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MailTribune.com
  • Your pets don't like this haze

    Keep Django indoors, animal experts advise
  • If you have pets, you'll notice they are suffering in the smoke just as we are. And, like us, they'll eventually get through it if they just stay inside, preferably with the air conditioning on.
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  • If you have pets, you'll notice they are suffering in the smoke just as we are. And, like us, they'll eventually get through it if they just stay inside, preferably with the air conditioning on.
    It's tougher on animals with pre-existing breathing problems.
    If cats already have asthma or dogs already have chronic bronchitis, you likely will see them cough more and be uncomfortable when the smoke is as dense as it was during the past week.
    This is to be expected. But if they start breathing faster and their bellies move in and out like a bellows, it's a sign of respiratory distress, and you should get them to a veterinarian pronto, says Dr. Kimberly Winters of Southern Oregon Veterinarian Specialty Center in Medford.
    It's hard to watch Django (this year's most popular dog name) suffering without his big run, chasing the orange ball from your dog atlatl (ball thrower), but it won't be forever. "Dogs need to run," she says. "Mine is going stir crazy. But it's more harmful to take them out in this smoke than for them to be inactive inside for a few weeks."
    A good diversion is to get the mutts obsessed with the popular and indestructible Kong toy, the one you can stuff with milk bones or wet dog food, says Winters. They will jam their tongues in it for hours, trying to grab out a little tasty treat.
    If things get too rough, she adds, take Rover to the coast and let him run his heart out while you take a few hundred deep breaths of (hopefully) clean salt air.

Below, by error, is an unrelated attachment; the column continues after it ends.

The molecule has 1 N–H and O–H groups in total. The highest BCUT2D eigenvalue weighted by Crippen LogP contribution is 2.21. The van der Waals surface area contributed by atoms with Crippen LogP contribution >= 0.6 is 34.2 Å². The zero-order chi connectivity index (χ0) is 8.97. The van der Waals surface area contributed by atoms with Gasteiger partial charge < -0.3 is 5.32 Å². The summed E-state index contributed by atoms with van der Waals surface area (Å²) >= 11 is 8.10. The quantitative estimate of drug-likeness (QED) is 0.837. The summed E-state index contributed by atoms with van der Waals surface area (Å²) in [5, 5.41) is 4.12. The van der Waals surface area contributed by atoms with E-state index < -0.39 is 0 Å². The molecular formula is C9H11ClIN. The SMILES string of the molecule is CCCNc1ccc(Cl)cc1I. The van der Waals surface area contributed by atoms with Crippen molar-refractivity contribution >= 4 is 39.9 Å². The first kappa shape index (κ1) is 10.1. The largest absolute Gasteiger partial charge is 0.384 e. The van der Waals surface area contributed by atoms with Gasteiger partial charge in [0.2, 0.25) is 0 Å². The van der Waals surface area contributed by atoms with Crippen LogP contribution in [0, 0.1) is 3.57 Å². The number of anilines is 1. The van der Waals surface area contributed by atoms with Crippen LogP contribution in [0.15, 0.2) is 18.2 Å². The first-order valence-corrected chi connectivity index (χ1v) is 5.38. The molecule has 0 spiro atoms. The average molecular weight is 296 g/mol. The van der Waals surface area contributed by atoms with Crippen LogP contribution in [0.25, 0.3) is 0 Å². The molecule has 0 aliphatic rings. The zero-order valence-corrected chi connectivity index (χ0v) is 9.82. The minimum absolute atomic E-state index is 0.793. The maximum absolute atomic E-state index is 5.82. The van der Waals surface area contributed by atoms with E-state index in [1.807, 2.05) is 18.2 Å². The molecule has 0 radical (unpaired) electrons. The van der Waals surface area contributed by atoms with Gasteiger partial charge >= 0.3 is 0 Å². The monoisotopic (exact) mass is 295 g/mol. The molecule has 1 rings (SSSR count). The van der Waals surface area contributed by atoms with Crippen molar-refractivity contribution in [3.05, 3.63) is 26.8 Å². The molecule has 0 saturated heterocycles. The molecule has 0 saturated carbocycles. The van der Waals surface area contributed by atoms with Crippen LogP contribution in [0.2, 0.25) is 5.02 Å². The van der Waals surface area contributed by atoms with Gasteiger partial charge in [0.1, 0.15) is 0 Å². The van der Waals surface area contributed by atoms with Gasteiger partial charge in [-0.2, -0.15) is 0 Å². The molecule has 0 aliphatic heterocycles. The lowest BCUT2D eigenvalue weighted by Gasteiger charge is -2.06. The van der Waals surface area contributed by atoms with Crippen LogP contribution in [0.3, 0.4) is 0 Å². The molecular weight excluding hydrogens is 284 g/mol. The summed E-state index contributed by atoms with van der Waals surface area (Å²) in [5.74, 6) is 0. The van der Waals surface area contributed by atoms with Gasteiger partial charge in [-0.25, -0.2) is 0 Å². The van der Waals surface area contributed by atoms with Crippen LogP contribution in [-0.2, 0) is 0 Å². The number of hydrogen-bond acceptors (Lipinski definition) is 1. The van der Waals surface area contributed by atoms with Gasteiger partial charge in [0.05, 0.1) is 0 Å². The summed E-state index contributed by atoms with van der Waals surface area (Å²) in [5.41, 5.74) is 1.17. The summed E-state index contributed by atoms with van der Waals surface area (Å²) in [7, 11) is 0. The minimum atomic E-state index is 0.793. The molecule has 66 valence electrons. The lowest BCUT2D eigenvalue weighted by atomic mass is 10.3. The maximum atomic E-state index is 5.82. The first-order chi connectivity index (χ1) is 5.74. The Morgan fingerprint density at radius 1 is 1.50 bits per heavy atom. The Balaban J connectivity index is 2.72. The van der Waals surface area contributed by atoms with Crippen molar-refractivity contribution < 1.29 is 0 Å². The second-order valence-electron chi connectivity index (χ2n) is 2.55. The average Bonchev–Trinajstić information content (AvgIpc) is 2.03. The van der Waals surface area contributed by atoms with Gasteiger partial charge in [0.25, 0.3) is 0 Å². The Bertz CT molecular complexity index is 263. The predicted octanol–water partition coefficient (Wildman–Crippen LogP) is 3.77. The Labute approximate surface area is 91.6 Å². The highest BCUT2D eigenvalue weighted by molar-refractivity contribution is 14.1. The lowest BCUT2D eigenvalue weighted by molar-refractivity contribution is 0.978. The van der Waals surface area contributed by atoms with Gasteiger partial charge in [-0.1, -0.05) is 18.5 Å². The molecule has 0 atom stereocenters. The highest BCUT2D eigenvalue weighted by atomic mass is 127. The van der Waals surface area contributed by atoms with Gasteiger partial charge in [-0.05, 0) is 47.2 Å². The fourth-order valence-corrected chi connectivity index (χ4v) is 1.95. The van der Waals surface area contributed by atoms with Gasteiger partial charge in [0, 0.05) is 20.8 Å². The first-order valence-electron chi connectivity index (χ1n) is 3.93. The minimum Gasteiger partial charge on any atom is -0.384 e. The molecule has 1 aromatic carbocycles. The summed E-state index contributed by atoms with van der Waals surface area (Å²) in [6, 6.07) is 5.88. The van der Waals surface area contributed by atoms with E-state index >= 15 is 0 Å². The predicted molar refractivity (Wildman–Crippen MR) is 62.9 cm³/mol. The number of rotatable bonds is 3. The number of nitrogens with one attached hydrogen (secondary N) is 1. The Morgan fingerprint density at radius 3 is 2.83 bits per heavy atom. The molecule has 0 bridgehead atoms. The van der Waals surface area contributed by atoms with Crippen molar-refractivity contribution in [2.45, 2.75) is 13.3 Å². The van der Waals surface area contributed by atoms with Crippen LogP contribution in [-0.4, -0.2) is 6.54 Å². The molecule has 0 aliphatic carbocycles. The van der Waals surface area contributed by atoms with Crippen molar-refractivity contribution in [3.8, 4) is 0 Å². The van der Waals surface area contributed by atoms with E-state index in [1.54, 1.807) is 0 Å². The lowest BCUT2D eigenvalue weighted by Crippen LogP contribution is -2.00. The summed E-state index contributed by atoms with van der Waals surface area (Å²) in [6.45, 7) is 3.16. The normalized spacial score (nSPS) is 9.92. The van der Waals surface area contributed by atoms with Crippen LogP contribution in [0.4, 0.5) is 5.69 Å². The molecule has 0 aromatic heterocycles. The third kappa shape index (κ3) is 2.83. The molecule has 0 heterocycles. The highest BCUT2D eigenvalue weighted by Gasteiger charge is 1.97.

In general, think of your dog as a toddler or very old senior. What is good for them is good for Django.
    Inside the house, keep the air conditioning on, says Dr. Liana Barron of All Creatures Clinic in Eagle Point. Air conditioning doesn't just cool a house or apartment; it also filters the air — and after four or five days of smoke, this is what you're after.
    Barron isn't seeing a lot more patients because of the smoke, but she is seeing more exacerbated respiratory conditions in animals that had them in the first place.
    Run the dog? No, says Barron, don't go there. But smoke does seem to decline in the calm night air, so walk the pup around the block in the evening, and that's it.
    If you have newborn kittens and pups, you should keep them inside and safe from pathogens anyway, she adds.
    "Just try to keep them inside as much as possible," says Stephen Tesluk of Ashland Veterinary Hospital. "Keep the windows and doors closed. The air is better inside. Keep the air conditioning on."
    As for farm animals, Teslu says "they are out there" in the great outdoors and there's not a lot you can do about it, even if you have them in a barn. Smoke gets in.
    John Darling is a freelance writer living in Ashland. Email him at jdarling@jeffnet.org.
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